10 Horses, Five Dogs Shot Near Pensacola

Editor's Note: To see the update on this case go to www.TheHorse.com/ViewArticle.aspx?ID=6919

An April 17 shooting on a Florida farm left seven horses dead and three others  fighting to survive.

Desmond Davis of Beulah, Fla., returned to his home that evening to find 10 of his horses and five of his dogs shot. According to a police report, Davis returned home around 8:30, and noticed his chained fence had been cut open. Once inside, he found several animals dead, and several others with multiple gunshot wounds.

According to the Pensacola News Journal (www.pensacolanewsjournal.com), "When deputies arrived Tuesday (April 18), they found slain animals scattered across the property. The 6-week-old brown colt struggled to breathe in the horse corral. Another 7-week-old brown colt was found (tangled in the wire fencing) dead, shot in its right side."

Three horses survived the attack. Keith Weekley, DVM, MS, of the Northwest Florida Large Animal Clinic, who is caring for the survivors, told The Horse they had "a yearling filly that was shot in the right side between Ribs 7 and 8. The bullet came in at 75-degree angle, ricocheted off one of the ribs, and went down the side of the horse. It was more of a glancing blow. She is doing fine now other than a little infection. We were able to turn her out. She has a wound with some stitches, but you wouldn't know it."

Another mare was shot twice; one bullet penetrated her right hindquarter, but the veterinarians decided it was safer to leave it in because of its location,. The other bullet entered just above the heart and lung area. "We have not been able to find out where it is," Weekley explained. "Our ultrasound (machine) goes 11 inches deep, and we still couldn't find it. She's lethargic and depressed."

The 6-week-old colt also survived, but was partially paralyzed. He was later transported to the veterinary hospital at Auburn University were he was euthanatized because of the extent of his injuries. Davis' five English Setters were also killed in the attack.

Escambia County Sheriff's Office is investigating the shooting; however, no arrests have been made in connection with the case.

Sgt. Mike Ward, the department's spokesperson said, "At the present time we don't have any new additional information." He added that the investigators are actively following leads pertaining to the case.

Linda Lambert, president of the Panhandle Equine Rescue, which has court authority to investigate equine cruelty cases in the Pensacola (Beulah) area, said local horse organizations and rescues (including Panhandle) have offered a $17,000 reward for information leading to the arrest of the suspect or suspects involved with the case.

She said the perpetrators used two types of weapons, a .22-caliber gun, and a shotgun. It is unclear at this time if there were more than one person involved.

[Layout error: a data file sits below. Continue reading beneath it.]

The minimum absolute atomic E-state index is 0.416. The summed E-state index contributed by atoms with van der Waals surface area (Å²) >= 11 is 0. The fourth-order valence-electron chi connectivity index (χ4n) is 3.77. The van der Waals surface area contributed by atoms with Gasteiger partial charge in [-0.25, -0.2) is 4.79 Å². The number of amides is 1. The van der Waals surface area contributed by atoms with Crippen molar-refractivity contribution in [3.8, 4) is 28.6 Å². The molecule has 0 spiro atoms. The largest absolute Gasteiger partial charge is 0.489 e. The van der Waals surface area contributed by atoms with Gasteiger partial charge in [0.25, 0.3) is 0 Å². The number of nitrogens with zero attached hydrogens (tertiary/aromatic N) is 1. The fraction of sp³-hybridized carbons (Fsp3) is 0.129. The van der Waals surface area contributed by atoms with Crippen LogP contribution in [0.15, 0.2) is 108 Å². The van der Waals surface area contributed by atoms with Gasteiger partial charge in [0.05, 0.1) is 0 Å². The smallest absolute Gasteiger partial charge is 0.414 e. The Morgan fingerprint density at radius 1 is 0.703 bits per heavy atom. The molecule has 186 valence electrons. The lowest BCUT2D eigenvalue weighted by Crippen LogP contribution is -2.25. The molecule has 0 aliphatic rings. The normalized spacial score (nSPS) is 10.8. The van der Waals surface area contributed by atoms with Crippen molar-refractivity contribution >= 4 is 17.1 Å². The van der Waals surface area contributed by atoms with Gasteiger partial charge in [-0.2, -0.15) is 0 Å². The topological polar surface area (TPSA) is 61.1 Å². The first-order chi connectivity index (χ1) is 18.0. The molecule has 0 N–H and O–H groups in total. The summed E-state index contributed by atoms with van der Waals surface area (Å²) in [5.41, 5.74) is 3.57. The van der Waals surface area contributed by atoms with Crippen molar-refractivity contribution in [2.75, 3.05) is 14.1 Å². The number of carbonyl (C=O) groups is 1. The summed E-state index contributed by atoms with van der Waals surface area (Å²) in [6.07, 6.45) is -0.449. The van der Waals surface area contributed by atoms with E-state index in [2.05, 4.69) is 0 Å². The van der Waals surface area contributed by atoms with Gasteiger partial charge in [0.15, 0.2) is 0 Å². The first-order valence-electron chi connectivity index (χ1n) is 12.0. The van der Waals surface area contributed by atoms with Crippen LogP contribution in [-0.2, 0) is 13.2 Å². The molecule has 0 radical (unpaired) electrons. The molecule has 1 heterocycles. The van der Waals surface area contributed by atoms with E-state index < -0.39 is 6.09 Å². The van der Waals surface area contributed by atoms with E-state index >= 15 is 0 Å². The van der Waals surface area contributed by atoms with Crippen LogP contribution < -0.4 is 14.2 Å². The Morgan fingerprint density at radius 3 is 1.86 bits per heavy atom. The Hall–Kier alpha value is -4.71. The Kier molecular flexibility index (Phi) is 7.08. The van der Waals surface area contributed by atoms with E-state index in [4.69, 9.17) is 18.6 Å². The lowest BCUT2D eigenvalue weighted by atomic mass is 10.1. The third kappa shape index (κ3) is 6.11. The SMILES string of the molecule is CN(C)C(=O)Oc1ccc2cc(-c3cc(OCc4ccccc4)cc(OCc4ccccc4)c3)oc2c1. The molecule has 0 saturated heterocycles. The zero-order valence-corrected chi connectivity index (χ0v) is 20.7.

"The problem with the .22 bullets is, when they enter into the body, the entry seals over, and you can't see where the bullets went in," Lambert explained. When the horses were being transported for treatment, officials were unaware that an additional horse was also wounded. This horse suffered a bullet wound that ruptured a vital organ.

Lambert said that before they were shot, the horses on the farm "were turned out of their stalls and were just running wild. They were crashing through fences in the darkness, and they were exhausted. They were used for target practice. One foal got caught up in a fence, and he was shot dead there.

"The horse owning community is up in arms about this," Lambert said. "They are worried about their own animals."

Weekley described the scene at the clinic. "We were sort of depressed--we had so many horses coming in and dying all at once, we've never seen anything like this before. The bullet holes were so small that we couldn't see where they were until we opened them up. When we saw the damage, we were amazed that they were able to live that long.

"I just want to thank everyone for the wonderful support that has been coming in from all over the country--we have more than enough to cover the vet bills," Weekley continued. He said donations came in from across the country and from Canada. Although a decision has not been made yet, he said the additional funds would be donated to the American Association of Equine Practioners' (AAEP) Emergency Relief Fund. "They did a lot of good work during the hurricanes last year."

Davis, the horses' owner, an elderly gentleman according to Weekley, comes to the clinic every other day, and calls when he can't make it to check on his horses.

"I think he's still in shock--in denial about all this," Weekley said. "He keeps asking about horses that have died. It's just a sad situation."

If you have any information on this case please contact Sgt. Mike Ward at 850/436-9204.

 

About the Author

Chad Mendell

Chad Mendell is the former Managing Editor for TheHorse.com .

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